Embodiments of the techniques described herein may be implemented using a single instance of computer system 1000 or multiple computer systems 1000 configured to host different portions or instances of embodiments. Multiple computer systems 1000 may provide for parallel or sequential processing/execution of one or more portions of the techniques described herein.

Those skilled in the art will appreciate that computer system 1000 is merely illustrative and is not intended to limit the scope of the techniques described herein. Computer system 1000 may include any combination of devices or software that may perform or otherwise provide for the performance of the techniques described herein. For example, computer system 1000 may include or be a combination of a cloud-computing system, a data center, a server rack, a server, a virtual server, a desktop computer, a laptop computer, a tablet computer, a server device, a client device, a mobile telephone, a personal digital assistant (PDA), a mobile audio or video player, a game console, a vehicle-mounted computer, or a Global Positioning System (GPS), or the like. Computer system 1000 may also be connected to other devices that are not illustrated, or may operate as a stand-alone system. In addition, the functionality provided by the illustrated components may in some embodiments be combined in fewer components or distributed in additional components. Similarly, in some embodiments, the functionality of some of the illustrated components may not be provided or other additional functionality may be available.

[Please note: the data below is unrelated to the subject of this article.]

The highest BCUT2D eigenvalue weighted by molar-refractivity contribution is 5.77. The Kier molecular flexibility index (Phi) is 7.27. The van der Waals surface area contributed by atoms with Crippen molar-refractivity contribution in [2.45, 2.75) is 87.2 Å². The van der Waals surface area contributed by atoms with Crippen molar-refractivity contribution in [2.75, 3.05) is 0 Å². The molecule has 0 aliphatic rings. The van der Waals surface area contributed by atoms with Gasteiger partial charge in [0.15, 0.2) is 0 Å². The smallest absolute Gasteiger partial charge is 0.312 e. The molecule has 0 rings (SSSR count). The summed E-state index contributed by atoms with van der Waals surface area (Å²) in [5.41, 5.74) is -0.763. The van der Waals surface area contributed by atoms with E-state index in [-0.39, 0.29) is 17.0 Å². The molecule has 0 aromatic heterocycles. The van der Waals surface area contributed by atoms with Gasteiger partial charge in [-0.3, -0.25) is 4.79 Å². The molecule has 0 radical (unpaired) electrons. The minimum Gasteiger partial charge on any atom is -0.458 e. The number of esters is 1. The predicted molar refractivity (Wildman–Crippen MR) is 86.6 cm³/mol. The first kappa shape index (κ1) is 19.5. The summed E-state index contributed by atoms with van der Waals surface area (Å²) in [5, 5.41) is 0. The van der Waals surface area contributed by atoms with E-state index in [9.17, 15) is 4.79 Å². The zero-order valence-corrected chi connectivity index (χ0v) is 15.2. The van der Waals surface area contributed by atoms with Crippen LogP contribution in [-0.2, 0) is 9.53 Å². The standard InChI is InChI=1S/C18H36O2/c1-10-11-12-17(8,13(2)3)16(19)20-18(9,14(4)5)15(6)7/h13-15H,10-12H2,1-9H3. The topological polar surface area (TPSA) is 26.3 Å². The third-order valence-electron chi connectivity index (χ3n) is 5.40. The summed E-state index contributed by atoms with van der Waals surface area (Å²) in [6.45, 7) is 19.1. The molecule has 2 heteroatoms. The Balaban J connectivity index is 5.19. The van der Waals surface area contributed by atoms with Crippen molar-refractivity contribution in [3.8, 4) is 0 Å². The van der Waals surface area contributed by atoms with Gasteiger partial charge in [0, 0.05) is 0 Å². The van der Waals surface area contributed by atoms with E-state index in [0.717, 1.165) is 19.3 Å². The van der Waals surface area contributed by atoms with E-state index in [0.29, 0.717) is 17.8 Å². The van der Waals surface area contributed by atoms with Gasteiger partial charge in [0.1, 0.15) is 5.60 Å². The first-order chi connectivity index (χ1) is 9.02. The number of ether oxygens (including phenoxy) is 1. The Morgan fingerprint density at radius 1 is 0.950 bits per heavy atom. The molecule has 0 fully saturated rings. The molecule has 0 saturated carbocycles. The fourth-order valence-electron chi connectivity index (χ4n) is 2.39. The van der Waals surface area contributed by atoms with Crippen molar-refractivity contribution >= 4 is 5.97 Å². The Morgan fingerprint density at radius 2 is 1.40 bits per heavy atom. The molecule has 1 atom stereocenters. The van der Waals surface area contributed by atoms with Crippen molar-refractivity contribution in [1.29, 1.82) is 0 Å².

Those skilled in the art will also appreciate that while various items are illustrated as being stored in memory or on storage while being used, these items or portions of them may be transferred between memory and other storage devices for purposes of memory management and data integrity. Alternatively, in other embodiments some or all of the software components may execute in memory on another device and communicate with the illustrated computer system via inter-computer communication. Some or all of the system components or data structures may also be stored (e.g., as instructions or structured data) on a computer-accessible medium or a portable article to be read by an appropriate drive, various examples of which are described above. In some embodiments, instructions stored on a computer-accessible medium separate from computer system 1000 may be transmitted to computer system 1000 via transmission media or signals such as electrical, electromagnetic, or digital signals, conveyed via a communication medium such as a network or a wireless link. Various embodiments may further include receiving, sending, or storing instructions or data implemented in accordance with the foregoing description upon a computer-accessible medium. Accordingly, the present invention may be practiced with other computer system configurations.